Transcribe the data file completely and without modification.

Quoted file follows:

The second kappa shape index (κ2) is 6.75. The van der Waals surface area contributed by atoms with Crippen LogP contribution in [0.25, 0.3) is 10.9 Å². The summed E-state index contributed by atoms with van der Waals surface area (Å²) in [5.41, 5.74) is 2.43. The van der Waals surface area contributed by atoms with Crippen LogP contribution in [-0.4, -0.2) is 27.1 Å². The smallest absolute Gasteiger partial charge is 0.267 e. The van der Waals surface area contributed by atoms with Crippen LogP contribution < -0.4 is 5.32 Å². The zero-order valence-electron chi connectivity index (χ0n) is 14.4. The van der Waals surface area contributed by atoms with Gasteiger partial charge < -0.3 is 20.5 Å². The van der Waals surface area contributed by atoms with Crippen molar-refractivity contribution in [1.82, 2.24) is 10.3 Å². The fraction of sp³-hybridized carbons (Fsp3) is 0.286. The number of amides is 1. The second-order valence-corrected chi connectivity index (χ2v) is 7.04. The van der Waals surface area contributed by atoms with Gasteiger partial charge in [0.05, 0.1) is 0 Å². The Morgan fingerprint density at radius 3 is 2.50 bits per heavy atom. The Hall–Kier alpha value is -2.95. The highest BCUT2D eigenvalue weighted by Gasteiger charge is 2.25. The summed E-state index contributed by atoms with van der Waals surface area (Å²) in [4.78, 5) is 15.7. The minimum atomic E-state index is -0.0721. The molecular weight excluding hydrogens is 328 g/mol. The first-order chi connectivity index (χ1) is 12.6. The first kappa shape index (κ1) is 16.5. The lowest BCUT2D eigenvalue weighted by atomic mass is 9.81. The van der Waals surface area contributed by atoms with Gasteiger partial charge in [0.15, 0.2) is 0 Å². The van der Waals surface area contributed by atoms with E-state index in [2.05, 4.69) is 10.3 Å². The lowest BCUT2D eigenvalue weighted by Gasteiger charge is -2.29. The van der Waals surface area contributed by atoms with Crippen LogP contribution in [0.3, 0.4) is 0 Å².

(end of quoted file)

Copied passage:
The second kappa shape index (κ2) is 6.75. The van der Waals surface area contributed by atoms with Crippen LogP contribution in [0.25, 0.3) is 10.9 Å². The summed E-state index contributed by atoms with van der Waals surface area (Å²) in [5.41, 5.74) is 2.43. The van der Waals surface area contributed by atoms with Crippen LogP contribution in [-0.4, -0.2) is 27.1 Å². The smallest absolute Gasteiger partial charge is 0.267 e. The van der Waals surface area contributed by atoms with Crippen LogP contribution < -0.4 is 5.32 Å². The zero-order valence-electron chi connectivity index (χ0n) is 14.4. The van der Waals surface area contributed by atoms with Gasteiger partial charge < -0.3 is 20.5 Å². The van der Waals surface area contributed by atoms with Crippen molar-refractivity contribution in [1.82, 2.24) is 10.3 Å². The fraction of sp³-hybridized carbons (Fsp3) is 0.286. The number of amides is 1. The second-order valence-corrected chi connectivity index (χ2v) is 7.04. The van der Waals surface area contributed by atoms with Gasteiger partial charge in [0.05, 0.1) is 0 Å². The Morgan fingerprint density at radius 3 is 2.50 bits per heavy atom. The Hall–Kier alpha value is -2.95. The highest BCUT2D eigenvalue weighted by Gasteiger charge is 2.25. The summed E-state index contributed by atoms with van der Waals surface area (Å²) in [4.78, 5) is 15.7. The minimum atomic E-state index is -0.0721. The molecular weight excluding hydrogens is 328 g/mol. The first-order chi connectivity index (χ1) is 12.6. The first kappa shape index (κ1) is 16.5. The lowest BCUT2D eigenvalue weighted by atomic mass is 9.81. The van der Waals surface area contributed by atoms with Gasteiger partial charge in [0.15, 0.2) is 0 Å². The van der Waals surface area contributed by atoms with E-state index in [2.05, 4.69) is 10.3 Å². The lowest BCUT2D eigenvalue weighted by Gasteiger charge is -2.29. The van der Waals surface area contributed by atoms with Crippen LogP contribution in [0.3, 0.4) is 0 Å².